Change can be scary. What if I make a change, and it’s the wrong decision? I’m always a bit reluctant to change, but I find especially with kids with special needs, I need to be willing to change to do what is best for them.
Probably the biggest place this comes into play is with my children’s therapy. What led to our first child’s diagnosis with autism was crazy meltdowns that could last for hours and were caused by the slightest infraction, whether perceived or actual. It was when I was calling psychologists to see about scheduling appointments that one of them mentioned that what this child was experiencing sounded like autism. WHAT?! I never thought my child had autism. But then I looked up the symptoms for Asperger’s, and our child met almost every, single, manifestation.
We sought therapy for this child, but the first therapist was not effective, nor was the second. Then, we settled on the third therapist, who is a very nice person and insisted that without intense therapy–4x a week–this child would not get better. We sent this child to therapy for 1.5 years, and things did not get better. I had to accept that this route was not working, and it was time for a change.
Then, this child started ABA therapy, and while that has helped some, it’s not the cure-all, end-all, I had hoped. I’m not sure where we’ll go from here.
My special needs kiddos have required much change with education. When my first child to be diagnosed with dyslexia was little, we probably spent two to three years learning to read. I would try a reading curriculum for four to six months, see it wasn’t meeting this child’s needs, and move on to the next one. We probably tried five learning to read programs over two to three years. This child did learn to read, but not smoothly, and not without difficulty. Then we found Barton. Now I think we’ll stay with this program throughout because it’s specific for students with dyslexia.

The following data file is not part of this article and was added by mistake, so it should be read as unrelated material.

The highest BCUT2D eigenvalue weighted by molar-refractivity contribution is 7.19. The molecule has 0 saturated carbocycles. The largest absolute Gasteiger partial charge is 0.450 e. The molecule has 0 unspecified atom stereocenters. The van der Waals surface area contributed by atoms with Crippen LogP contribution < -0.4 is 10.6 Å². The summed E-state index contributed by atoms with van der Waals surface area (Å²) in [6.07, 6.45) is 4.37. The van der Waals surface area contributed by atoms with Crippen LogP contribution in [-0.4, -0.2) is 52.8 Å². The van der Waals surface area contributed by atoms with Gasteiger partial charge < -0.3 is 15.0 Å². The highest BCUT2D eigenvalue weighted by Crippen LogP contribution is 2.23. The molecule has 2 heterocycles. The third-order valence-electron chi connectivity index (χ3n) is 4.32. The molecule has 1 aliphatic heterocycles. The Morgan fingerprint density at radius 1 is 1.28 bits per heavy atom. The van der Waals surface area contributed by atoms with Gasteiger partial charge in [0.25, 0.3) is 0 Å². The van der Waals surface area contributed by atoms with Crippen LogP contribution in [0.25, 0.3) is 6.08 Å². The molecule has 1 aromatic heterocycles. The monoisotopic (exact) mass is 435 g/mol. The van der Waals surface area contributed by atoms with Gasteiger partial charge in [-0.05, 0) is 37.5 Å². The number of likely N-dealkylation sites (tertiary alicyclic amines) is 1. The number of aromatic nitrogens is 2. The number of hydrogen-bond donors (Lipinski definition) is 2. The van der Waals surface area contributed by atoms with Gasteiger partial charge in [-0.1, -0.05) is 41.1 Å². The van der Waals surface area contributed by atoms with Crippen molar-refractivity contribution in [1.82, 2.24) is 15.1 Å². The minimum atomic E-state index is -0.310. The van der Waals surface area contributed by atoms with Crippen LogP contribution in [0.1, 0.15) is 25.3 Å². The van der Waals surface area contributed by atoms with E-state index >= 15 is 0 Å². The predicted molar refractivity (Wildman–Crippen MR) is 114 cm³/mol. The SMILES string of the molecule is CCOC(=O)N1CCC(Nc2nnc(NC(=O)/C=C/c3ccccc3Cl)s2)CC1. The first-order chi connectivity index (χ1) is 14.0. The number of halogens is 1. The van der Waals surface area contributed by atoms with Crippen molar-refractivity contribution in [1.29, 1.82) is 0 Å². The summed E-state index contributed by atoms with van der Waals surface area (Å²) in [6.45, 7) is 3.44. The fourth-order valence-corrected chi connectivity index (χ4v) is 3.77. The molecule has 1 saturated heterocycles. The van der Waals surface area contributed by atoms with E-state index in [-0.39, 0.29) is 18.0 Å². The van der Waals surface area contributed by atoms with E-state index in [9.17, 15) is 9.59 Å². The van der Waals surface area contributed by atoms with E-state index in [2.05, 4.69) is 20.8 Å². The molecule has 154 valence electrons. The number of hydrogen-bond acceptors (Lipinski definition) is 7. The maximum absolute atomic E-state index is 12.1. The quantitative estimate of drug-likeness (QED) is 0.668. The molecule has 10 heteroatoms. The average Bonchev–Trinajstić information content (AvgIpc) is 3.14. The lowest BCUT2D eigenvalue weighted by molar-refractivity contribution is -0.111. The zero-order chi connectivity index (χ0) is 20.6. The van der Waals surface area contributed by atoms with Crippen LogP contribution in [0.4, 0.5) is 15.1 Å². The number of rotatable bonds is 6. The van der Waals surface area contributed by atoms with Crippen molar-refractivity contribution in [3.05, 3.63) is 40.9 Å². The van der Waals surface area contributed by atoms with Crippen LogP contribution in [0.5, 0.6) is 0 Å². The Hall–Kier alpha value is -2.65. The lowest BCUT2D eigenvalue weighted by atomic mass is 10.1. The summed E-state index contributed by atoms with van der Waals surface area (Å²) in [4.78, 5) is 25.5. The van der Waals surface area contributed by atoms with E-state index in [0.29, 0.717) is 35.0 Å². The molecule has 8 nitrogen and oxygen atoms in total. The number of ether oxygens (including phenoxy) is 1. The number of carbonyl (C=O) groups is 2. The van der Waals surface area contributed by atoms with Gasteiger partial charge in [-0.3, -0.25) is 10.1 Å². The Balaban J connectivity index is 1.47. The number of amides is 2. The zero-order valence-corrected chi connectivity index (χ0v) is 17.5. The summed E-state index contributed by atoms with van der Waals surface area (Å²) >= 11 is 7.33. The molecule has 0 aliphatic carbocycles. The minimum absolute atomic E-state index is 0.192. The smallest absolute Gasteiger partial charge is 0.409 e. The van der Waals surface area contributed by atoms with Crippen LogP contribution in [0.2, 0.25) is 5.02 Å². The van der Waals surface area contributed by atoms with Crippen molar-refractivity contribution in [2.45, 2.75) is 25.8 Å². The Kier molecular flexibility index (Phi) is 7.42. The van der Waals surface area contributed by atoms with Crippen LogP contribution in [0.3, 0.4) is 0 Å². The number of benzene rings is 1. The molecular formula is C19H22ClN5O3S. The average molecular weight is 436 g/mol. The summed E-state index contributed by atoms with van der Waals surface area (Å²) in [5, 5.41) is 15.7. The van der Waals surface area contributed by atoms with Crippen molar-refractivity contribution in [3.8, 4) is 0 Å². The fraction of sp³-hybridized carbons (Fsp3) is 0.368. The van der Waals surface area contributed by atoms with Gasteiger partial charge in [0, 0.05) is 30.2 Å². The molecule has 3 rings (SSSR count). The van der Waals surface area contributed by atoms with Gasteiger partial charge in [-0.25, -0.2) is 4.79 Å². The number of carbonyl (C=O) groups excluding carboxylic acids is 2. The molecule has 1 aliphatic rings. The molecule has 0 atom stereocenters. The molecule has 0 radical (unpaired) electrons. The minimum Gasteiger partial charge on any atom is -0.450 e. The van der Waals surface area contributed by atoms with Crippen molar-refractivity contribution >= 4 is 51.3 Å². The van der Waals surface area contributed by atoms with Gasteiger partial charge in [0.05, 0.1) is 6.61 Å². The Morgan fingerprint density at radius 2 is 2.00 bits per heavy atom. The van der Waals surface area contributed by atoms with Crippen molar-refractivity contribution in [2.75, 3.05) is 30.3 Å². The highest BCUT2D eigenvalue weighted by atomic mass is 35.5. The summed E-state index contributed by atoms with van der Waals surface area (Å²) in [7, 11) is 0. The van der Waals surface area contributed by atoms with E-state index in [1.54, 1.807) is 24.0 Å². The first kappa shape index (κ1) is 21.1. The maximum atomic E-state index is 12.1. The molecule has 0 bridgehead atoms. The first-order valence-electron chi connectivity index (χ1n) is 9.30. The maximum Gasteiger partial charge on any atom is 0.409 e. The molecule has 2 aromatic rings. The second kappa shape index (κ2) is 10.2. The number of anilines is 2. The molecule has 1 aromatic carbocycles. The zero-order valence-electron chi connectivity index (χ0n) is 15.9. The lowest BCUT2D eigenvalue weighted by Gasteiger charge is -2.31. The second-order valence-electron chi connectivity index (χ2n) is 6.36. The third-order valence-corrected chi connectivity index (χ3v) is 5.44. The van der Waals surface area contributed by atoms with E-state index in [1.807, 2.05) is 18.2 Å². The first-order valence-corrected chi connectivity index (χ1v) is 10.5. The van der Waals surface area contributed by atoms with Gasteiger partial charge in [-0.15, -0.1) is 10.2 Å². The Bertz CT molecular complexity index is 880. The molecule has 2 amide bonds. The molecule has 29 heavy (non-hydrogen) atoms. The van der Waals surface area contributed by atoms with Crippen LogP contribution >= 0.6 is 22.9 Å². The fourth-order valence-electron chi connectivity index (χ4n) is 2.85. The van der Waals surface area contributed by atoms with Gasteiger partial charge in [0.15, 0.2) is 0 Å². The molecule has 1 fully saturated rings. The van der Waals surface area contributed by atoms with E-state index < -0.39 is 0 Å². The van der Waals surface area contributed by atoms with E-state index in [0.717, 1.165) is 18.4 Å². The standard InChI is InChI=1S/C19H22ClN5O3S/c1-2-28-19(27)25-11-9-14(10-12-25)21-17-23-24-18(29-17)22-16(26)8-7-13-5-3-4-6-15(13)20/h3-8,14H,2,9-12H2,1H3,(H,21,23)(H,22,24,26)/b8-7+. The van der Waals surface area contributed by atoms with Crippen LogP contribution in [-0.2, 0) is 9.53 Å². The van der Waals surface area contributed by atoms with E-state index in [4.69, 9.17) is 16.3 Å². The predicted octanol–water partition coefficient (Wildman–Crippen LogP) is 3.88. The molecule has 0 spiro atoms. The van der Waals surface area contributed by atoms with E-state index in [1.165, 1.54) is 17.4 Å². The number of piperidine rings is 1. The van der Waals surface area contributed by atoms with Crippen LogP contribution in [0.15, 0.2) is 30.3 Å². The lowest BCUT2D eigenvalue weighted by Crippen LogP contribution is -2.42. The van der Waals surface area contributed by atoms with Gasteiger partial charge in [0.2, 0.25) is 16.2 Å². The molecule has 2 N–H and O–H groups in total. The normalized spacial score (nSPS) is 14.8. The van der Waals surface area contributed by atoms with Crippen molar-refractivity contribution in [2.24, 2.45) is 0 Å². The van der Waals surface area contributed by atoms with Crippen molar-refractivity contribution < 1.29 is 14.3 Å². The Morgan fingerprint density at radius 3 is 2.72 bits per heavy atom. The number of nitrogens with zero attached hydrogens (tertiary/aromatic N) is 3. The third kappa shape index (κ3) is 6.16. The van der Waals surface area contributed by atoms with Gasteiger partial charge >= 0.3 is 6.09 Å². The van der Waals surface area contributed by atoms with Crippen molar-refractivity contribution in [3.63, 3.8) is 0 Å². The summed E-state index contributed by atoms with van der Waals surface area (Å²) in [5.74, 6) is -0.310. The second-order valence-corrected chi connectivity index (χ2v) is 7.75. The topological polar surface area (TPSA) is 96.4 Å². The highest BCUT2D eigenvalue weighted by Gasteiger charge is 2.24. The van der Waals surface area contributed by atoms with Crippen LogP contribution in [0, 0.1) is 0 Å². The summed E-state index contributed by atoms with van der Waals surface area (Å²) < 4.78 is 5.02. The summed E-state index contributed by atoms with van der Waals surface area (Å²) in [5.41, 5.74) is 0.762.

Likewise, after years of homeschooling, we’ve decided to send Bookworm to school. Bookworm (9th grade) is a very social kid and loves to be around others. He lost his motivation for homeschool about two years ago. I blamed it on puberty, but even after we enrolled him in an online school this year, he just wasn’t flourishing as I had hoped he would.
Time for a change, and now.
I called one small, charter school in our area, had an interview, and he began school, all within 10 days. So far he is liking it, and I feel that for now, this was the right decision for him.
Change can be difficult, especially when we are making changes for our kiddos. I’ve found with three special needs kids, change can be essential to get them the help that they need. Unfortunately, change may need to happen several times before your child, hopefully, begins to flourish.
I’m participating in Blogging through the Alphabet. You can find more blogging through the alphabet posts At Home: Where Life Happens.
My Blogging Through the Alphabet Special Learners edition posts: